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RajanSky

AGP

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Hi, I was wondering why people say that AGP is overkill for games. Wouldn''t it allow geometry to be transmitted to the video card more quickly, which would help to solve the problems with ugly low-polygon models? My guess is that the bottleneck is somewhere else in the graphics pipeline, but I don''t really have a clue heh. Does anyone know why the AGP supposedly doesn''t boost performance much? Thanks, Raj

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quote:

I was wondering why people say that AGP is overkill for games


Those people have no clue what they are talking about. The bus transfer speed is actually one of the major bottlenecks in today''s 3D applications.

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The limited bandwidth is only a problem when transfering large amounts of data like vertex and texture data. It''s not a problem when the data first gets to the graphics board and gets stored in the memory on the graphics board. So with all the memory available on todays graphics boards couldn''t you just transfer all data you need to the card while the game loads??? Then the limited bandwidth won''t be a problem while the actual game runs???



Real programmers don''t document, if it was hard to write it should be hard to understand


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quote:
Original post by Spartacus
The limited bandwidth is only a problem when transfering large amounts of data like vertex and texture data. It''s not a problem when the data first gets to the graphics board and gets stored in the memory on the graphics board. So with all the memory available on todays graphics boards couldn''t you just transfer all data you need to the card while the game loads??? Then the limited bandwidth won''t be a problem while the actual game runs???



Real programmers don''t document, if it was hard to write it should be hard to understand





That''d be impossible, look at UT2003 for example, all the level geometry, textures, meshes etc.... that needs handled would total hundreds of megabytes...

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AFAIK, the video boards store the textures/geometry in the video memory until it becomes full, then it has to move some of them in the system RAM, to accomodate new textures.
So, it is a caching system. Now, assuming that you don''t have an insane ammount of textures/geometry in a single scene, those things should remain in the video memory, until you change the scene.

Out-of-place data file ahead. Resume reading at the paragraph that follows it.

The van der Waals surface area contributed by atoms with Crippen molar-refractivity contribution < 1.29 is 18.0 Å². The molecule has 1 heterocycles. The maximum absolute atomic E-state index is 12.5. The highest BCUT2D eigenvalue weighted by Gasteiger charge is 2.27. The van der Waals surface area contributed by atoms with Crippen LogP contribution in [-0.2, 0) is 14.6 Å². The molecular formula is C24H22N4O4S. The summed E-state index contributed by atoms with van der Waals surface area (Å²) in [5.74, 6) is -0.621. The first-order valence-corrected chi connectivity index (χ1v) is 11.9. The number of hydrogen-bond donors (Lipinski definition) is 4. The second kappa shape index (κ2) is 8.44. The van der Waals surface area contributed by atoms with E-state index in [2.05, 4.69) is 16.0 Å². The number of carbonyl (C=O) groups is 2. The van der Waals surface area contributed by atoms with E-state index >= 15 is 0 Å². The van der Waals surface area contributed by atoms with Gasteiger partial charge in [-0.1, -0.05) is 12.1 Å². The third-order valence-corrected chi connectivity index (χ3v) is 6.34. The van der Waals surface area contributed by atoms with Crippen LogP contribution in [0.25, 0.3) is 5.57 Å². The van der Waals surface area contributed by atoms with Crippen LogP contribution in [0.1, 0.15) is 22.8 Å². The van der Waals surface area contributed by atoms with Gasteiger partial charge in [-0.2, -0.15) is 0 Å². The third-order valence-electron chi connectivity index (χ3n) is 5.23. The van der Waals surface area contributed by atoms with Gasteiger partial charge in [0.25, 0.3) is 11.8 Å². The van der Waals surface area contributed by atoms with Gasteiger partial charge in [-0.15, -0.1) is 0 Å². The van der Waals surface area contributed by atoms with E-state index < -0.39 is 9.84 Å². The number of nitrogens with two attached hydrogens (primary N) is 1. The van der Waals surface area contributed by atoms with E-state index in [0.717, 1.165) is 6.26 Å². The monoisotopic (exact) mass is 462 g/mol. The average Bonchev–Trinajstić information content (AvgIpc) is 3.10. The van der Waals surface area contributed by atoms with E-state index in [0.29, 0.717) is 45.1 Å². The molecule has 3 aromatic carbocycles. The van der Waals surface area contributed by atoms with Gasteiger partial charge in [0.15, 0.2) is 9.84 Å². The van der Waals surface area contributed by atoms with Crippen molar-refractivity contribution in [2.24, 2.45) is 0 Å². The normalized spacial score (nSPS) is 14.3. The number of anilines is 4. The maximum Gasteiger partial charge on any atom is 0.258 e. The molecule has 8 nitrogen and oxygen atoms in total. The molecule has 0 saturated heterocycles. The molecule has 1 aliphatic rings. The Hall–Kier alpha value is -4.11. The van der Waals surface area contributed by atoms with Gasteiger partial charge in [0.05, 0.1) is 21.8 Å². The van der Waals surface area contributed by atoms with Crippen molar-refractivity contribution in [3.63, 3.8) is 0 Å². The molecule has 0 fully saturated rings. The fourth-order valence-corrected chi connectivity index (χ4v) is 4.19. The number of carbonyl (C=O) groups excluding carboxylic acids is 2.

But, in my engine, what kills the performance is the fillrate, of the video board, not the AGP bandwidth...

Height Map Editor | Eternal lands

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Does the GeforceFX have a hardware tesselator at all, cos then all you''d need to do is send a low resolution mesh to the hardware, have it tesselated on the card, and then write a vertex program to displace the vertices. But i suppose that''d mean the vertex program would have to have some kinda map to displace from, and you cant do texture lookups in a vertex program. Damnit

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As others have said, video memory fill up pretty fast, so swapping is unavoidable. Other catches: once your geometry is in VRAM, it can only be manipulated by vertex shaders, the CPU has no access to it anymore. For dynamic geometry, that can be a problem: either you require a 3D card with hardware vertex shaders (ie. your game would not run on anything below a GeForce3), or you stream your dynamic geometry to the card every frame (saturating the bandwidth). And while vertex shaders get more powerful with every new card generation, there are still computation beyond it''s possibilities (eg. NSE solvers, etc). For this type of geometry, you''ll always need to stream the data to the card.

Hairybudda: AFAIK, the GeFX will have hardware displacement mapping. That means that a low resolution mesh can be tesselated by the hardware, according to the data supplied in the form of a texture. Basically, it modifies the geometry by lookups in a texture map. Very nice. Other non-nVidia cards already have this feature, some even for quite some time now (Matrox Parhelia).

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arnt the gf3''s also capable of higher-order interpolation? such as rendering directly to screen from b(ezier)-splines instead of triangles? i thought i remember reading that somewhere.

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quote:
Original post by Yann L
Hairybudda: AFAIK, the GeFX will have hardware displacement mapping. That means that a low resolution mesh can be tesselated by the hardware, according to the data supplied in the form of a texture. Basically, it modifies the geometry by lookups in a texture map. Very nice. Other non-nVidia cards already have this feature, some even for quite some time now (Matrox Parhelia).

Nice, very nice
Looks like the £600 i have kept by for a GFFX when they''re released will pay off then....

What bothers me is what the implmentation is gonna be like, remember what nVidia were like with register combiners? I really dont want to have to put up with cr*p like that again

We need innovation beyond ATI and nVidia, neither of them have the spark anymore, the market is prime for the entry of a new leader, unfortunately, people will only buy what they know

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